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Hoffmann, R. A wiki for the life sciences where authorship matters. Nature Genetics (2008)
 
 
 

Thermodynamic parameters monitoring the equilibrium shift of enzyme-catalyzed hydrolysis/synthesis reactions in favor of synthesis in mixtures of water and organic solvent.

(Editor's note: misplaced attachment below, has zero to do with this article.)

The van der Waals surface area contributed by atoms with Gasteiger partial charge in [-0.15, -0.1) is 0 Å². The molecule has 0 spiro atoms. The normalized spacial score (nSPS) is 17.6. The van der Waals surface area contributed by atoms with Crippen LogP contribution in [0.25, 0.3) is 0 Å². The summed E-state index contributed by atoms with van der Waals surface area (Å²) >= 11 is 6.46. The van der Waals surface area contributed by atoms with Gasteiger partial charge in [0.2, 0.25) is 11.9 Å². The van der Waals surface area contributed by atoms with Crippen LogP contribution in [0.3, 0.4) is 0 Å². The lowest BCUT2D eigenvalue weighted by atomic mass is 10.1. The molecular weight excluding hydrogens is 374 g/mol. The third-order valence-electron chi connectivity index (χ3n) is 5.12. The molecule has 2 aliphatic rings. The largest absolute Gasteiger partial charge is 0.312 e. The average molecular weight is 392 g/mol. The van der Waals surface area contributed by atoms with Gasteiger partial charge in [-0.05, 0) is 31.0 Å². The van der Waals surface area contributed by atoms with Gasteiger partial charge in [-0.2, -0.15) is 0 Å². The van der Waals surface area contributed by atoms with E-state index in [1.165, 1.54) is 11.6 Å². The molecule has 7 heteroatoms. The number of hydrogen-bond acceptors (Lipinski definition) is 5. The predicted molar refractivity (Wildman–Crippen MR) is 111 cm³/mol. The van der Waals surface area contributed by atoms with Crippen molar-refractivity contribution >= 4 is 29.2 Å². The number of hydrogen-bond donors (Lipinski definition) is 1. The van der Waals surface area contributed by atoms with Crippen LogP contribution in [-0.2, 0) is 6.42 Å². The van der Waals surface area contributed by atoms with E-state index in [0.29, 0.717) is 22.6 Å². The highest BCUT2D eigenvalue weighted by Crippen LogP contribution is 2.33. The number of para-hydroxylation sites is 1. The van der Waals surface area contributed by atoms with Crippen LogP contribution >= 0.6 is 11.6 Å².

The main strategy developed to shift the equilibrium state of a hydrolase-catalyzed hydrolysis/synthesis reaction consists in reducing water activity by addition of organic solvents in the reaction medium. We have used several mixtures of water and 1,4-butanediol, ranging from pure water to pure 1,4-butanediol, to study the hydrolysis/synthesis reaction of the N-Cbz-L-tryptophanyl-glycineamide dipeptide, catalyzed by alpha-chymotrypsin. In the presence of 1,4-butanediol, alpha-chymotrypsin also catalyzed the esterification reaction between this diol and N-Cbz-L-tryptophan; this ester hydrolysis/synthesis reaction has thus also been examined. The dipeptide and ester equilibrium concentrations increase when the water content of the reaction medium is decreased. Using our experimental data, we have determined the equilibrium constants of the hydrolysis/synthesis equilibria involving the nonionized forms of the protected amino acids, the estimated values of which are Ksp = 8 10(5) for the dipeptide and Kse = 78 for the ester respectively. They are true thermodynamic equilibrium constants, each related to a single, well-defined reaction equilibrium and with water activity being taken into account. If an organic solvent is added to the reaction medium these equilibria can be shifted towards synthesis by decreasing the water activity but also by modifying the ionization/neutralization equilibrium constant of the ionizable groups. These two effects depend both on the water content and on the nature of the organic solvent used, and, in particular, on its dielectric constant. Because of the importance of this parameter in our study, we discuss using it as an indicator to select an appropriate organic solvent to perform an enzyme-catalyzed synthesis.[1]

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